Developed in France, it gained popularity in the late 1990s and early 2000s. Millions were introduced to it during an opening scene in the 2006 James Bond film, “Casino Royale,” where famous Parkour expert Sébastien Foucan is shown hurdling fences, running up structural beams, climbing pulley wires and sprinting across rooftops.
While the scene is cool, Andrea Brooks said, it’s also a sensationalized example of Parkour and furthers the false stereotype that the sport is for “younger, hyped-up male adrenaline junkies who want to run around doing crazy jumps.”
The sport is closer to gymnastics, but is more free-form and is often practiced in an outdoor urban setting, she said. It requires physical discipline, conditioning and good judgment.
“I have never gone to the hospital because of Parkour,” said Brooks, who started training about five years ago. “Longevity is the goal.”
She has trained in famous Parkour destinations, including Denmark, London, Paris, Los Angeles, Houston, Texas, and Columbus, Ohio. She’s made countless videos of her workouts that she posts on her Instagram account, andrea_is_hungry.
Brooks has taught young girls, teenage boys and adults of nearly every age. She teaches about 60 students a week, Quaranta said.
“She’s rough and tough,” Quaranta said. “The boys love her. She shows them exactly what she wants and talks to them on their level.”
A recent lesson included stretching, crawling, crab-walking, jumping, balancing on a beam and climbing a rope.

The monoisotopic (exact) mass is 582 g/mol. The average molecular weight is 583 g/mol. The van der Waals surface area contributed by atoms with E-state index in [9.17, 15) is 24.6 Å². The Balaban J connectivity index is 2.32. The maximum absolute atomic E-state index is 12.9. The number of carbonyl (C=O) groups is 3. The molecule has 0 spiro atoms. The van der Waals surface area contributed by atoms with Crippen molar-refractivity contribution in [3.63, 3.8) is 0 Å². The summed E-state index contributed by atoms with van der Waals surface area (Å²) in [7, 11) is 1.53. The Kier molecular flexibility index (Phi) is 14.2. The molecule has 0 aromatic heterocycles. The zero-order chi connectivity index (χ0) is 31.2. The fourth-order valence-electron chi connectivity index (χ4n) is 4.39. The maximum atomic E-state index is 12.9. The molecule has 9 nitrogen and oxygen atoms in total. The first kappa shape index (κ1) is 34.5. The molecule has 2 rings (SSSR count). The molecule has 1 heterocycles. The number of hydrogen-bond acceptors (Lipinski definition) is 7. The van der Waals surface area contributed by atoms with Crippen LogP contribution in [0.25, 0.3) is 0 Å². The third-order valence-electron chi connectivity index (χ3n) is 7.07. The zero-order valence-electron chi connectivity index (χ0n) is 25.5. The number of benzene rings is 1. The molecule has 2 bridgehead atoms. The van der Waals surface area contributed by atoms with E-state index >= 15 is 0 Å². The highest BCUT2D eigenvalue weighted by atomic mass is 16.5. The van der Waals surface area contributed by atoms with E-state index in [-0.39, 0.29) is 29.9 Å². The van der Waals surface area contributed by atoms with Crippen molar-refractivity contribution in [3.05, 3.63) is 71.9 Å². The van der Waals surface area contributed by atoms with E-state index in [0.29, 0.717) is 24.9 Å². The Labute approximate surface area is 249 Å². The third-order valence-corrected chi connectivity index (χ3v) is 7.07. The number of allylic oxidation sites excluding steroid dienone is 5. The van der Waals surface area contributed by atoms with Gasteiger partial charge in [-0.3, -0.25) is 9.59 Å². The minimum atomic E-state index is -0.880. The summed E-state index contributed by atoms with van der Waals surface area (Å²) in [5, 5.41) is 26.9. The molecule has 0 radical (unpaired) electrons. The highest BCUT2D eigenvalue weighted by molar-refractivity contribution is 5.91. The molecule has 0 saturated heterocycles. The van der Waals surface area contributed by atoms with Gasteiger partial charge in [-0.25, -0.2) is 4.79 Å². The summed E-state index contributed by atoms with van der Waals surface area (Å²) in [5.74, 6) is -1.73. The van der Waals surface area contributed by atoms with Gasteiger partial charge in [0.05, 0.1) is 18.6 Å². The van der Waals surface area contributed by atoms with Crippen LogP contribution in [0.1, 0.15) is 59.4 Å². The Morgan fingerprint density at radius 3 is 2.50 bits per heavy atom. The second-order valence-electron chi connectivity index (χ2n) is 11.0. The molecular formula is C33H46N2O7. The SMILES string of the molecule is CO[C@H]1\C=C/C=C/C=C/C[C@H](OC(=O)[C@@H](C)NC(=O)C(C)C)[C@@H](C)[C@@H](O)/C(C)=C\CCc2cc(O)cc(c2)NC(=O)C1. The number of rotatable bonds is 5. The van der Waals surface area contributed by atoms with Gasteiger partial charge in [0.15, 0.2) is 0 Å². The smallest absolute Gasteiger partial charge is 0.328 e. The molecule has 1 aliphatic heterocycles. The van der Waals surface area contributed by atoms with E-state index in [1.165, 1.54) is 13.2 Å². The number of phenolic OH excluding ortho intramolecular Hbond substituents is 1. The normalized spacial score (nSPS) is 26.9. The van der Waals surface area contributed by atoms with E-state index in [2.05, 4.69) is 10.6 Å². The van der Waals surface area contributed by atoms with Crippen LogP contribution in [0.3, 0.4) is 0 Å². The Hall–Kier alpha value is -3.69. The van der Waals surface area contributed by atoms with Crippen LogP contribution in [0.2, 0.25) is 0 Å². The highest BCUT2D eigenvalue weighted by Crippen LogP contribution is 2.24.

“It pushes me in a way that other exercise classes don’t,” said Abby Thirolle, 13-year-old student in Brooks’ class.
That’s why Brooks got into Parkour, too. Because Parkour can be practiced in many environments – indoor and outdoor – the challenges are never-ending, she said.
“Facing my fears in a physical, tangible sense makes me look differently at life’s problems and how I should address them,” Brooks said.
Back in the gym, Taylor tried again and again to follow Brooks’ advice.
He backed up, got a running start and tried to hop on the box the way she asked him to. He could get his palms on top of the 6-foot box, but he couldn’t always lift himself up. He’d kick his bare feet behind him as he tried.
But the more he tried, the harder it got. After about a dozen attempts, Taylor was tired and wanted to move on.
Brooks wouldn’t let him.
“If we avoid something that we’re not good at, how are we gonna get better at it?” she asked him.
She placed a bouncy mat down in front of the box to make the jump a little easier for Taylor, who stands less than 5 feet tall.
He ran across the blue mat, jumped, put his hands on top of the box and lifted himself up. Brooks checked to make sure he had planted his foot in the right place.
“Good job,” she said.
Taylor kept one foot on the side of the box and then slowly let the other drop to the floor. As Brooks held onto him, he pushed off from the floor and leveraged his body to once again elevate his shoulders over the top of the box.
“See!” she said. “That wasn’t so hard! You’re getting the hang of it.”
Even Captain America can use a little help from Wonder Woman.